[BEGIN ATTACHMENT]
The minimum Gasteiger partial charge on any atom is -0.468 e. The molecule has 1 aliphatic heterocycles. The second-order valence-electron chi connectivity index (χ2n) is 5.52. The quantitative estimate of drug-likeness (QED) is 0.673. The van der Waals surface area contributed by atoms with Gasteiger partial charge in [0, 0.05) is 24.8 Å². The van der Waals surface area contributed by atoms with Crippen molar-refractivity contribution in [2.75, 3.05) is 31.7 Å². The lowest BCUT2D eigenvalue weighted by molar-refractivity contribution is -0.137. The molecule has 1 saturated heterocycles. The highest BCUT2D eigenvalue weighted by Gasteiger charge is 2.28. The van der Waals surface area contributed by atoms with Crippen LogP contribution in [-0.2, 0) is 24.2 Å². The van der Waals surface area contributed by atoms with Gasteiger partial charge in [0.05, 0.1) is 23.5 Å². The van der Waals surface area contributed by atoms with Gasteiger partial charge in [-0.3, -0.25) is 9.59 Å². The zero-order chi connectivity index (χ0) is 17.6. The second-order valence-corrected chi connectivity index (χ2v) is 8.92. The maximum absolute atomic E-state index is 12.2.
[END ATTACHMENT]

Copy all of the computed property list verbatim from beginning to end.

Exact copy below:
The minimum Gasteiger partial charge on any atom is -0.468 e. The molecule has 1 aliphatic heterocycles. The second-order valence-electron chi connectivity index (χ2n) is 5.52. The quantitative estimate of drug-likeness (QED) is 0.673. The van der Waals surface area contributed by atoms with Gasteiger partial charge in [0, 0.05) is 24.8 Å². The van der Waals surface area contributed by atoms with Crippen molar-refractivity contribution in [2.75, 3.05) is 31.7 Å². The lowest BCUT2D eigenvalue weighted by molar-refractivity contribution is -0.137. The molecule has 1 saturated heterocycles. The highest BCUT2D eigenvalue weighted by Gasteiger charge is 2.28. The van der Waals surface area contributed by atoms with Crippen LogP contribution in [-0.2, 0) is 24.2 Å². The van der Waals surface area contributed by atoms with Gasteiger partial charge in [0.05, 0.1) is 23.5 Å². The van der Waals surface area contributed by atoms with Gasteiger partial charge in [-0.3, -0.25) is 9.59 Å². The zero-order chi connectivity index (χ0) is 17.6. The second-order valence-corrected chi connectivity index (χ2v) is 8.92. The maximum absolute atomic E-state index is 12.2.